It lay in your house. The book didn’t belong to me. It was precious and more beautifully written than I could ever write.

I never saw more delicate, whiter parchment than this, never was there a blacker ink than that which the book was written with.

It was indeed an old book, and it spoke a language which wasn’t my language, but one more beautiful and perfect than there truly has been on earth.

And how could I have taught you, if that dream hadn’t shown it, that thrice blessed dream, that truly flowed to me from the heart of the world.

He. Stop, it was truly you who was elevated to the radiance, because you overcame me. Have you ever understood that?

I . Never. My understanding was puny and couldn’t even get to a question.

And whatever wanted to say to myself about it was hollow and stale. Noble one, you know it better, so teach me.

He. Do you believe that I have come to teach you? Didn’t the dream show you that you had to teach me as a youth, ignorant of wisdom?

Didn’t it say that I am the ignorant one, since you had to be the teacher?

I . What do I have to teach you from my poverty?

He. Appearance thirsts for content. What is appearance, when it is not mirrored on bodies?

I. Oh, you speak in riddles that I can’t make out. I fear that a king is the guest of a beggar. What can I offer you? What is your wish?

He. I would like to be taught by you.

I. Who are you, that I could teach you?

You call yourself the heart of the world. How can I speak to the heart of the world, I, a poor man, who sits in the cover of darkness?

He. Speak to me and you speak to the heart of the world.

I. But what should I say to you, my beloved, whom one night gave to me and robbed?

You have returned to me invisible, truly beautiful beyond all measure; oh, if I had the vision of my soul!

Perhaps I would then find the words to speak to you.

He. Spell it out, teach me. I don’t know. Tell me who I am.

I. How should I know that?

He. What use is my light, if it does not illumine you?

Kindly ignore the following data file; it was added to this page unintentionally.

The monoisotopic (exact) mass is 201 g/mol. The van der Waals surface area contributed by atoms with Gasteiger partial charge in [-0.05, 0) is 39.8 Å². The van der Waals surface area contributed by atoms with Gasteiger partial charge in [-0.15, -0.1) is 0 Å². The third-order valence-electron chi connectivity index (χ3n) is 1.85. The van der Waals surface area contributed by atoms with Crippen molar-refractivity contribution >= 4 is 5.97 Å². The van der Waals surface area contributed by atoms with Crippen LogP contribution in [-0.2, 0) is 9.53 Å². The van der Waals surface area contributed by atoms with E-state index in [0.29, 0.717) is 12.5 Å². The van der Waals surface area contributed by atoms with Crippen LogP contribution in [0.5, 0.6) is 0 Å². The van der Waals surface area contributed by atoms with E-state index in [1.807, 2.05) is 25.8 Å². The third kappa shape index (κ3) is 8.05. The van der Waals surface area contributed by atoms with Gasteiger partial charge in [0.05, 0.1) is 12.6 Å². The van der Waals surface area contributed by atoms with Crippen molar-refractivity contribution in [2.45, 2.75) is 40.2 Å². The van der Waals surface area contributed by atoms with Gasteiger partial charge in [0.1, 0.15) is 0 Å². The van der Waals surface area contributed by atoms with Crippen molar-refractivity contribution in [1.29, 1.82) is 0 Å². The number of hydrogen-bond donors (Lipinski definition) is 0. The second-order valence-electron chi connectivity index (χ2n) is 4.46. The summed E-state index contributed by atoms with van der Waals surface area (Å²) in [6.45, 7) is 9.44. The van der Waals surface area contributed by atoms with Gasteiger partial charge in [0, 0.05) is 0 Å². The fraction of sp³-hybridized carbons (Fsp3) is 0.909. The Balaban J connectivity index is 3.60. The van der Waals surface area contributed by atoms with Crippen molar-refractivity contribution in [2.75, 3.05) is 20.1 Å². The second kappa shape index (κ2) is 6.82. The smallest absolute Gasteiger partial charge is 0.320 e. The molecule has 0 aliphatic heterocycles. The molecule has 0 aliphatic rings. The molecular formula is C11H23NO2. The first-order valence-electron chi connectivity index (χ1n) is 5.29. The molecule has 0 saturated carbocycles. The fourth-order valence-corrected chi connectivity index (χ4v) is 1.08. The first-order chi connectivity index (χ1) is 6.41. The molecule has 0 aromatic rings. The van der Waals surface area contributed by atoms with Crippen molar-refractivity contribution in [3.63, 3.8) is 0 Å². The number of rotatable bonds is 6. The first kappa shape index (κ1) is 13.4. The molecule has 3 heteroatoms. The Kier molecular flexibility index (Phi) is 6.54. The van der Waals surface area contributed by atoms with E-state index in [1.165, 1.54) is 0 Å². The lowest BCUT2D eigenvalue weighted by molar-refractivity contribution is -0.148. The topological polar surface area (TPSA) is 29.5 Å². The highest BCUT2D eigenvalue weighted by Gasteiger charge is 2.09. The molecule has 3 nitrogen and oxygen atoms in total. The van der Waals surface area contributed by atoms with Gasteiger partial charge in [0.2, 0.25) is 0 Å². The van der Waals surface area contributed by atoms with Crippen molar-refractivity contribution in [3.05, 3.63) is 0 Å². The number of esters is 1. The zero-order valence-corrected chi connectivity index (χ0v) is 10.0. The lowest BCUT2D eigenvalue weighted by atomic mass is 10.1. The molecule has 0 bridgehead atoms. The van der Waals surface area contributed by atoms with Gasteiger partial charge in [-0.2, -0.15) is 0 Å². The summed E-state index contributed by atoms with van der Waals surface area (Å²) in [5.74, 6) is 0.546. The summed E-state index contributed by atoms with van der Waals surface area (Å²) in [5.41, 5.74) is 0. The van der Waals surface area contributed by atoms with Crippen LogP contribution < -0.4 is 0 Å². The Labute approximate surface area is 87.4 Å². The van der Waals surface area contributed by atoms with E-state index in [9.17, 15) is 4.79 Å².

But it illumines you and you will not be able to contain your words, since my appearance betrays them. Don’t hold back.

Express what darkness and poverty taught you, express what you found from errancy in eternal clouds and what you brought back from long wandering.

Don’t be afraid of your words.

I came to you at midnight, l disturbed your speech, l demanded entrance,

l wanted instruction, as the dream that came to you from the depths of the world taught you.

Talk to me and I will listen to your words. You’ve overcome me and made me willing. ~The Black Books, Vol. VII, Page 222-224

In 1921- 22, Jung painted Images 129,131, and 133 in the calligraphic volume of LN.

On November 25 he completed Image 135. It bore the following inscription: “Completed on 25 November 1922.

The fire comes out of Muspilli and grasps the tree of life. A cycle is completed, but it is the cycle within the world egg.

A strange God, the unnameable God of the solitary, is incubating it. New creatures form from the smoke and ashes.”

In Norse mythology Muspilli (or Muspelheim) is the abode of the fire Gods.

On November 29, Jung was transcribing p. 134 in the calligraphic volume of LN.

He gave a lecture to the Society for German Language and Literature, “On the Relation of Analytical Psychology to Poetic Art Works,” on May 26 (CW 15), which he repeated at the Psychological Club on July 9. From June 2 to 6 he was on holiday in Schmerikon.

On November 7, Emma Jung gave a presentation to the Psychological Club, “Considerations on a Word of Meister Eckhart.” ~The Black Books, Vol. VII, Page 222, fn 199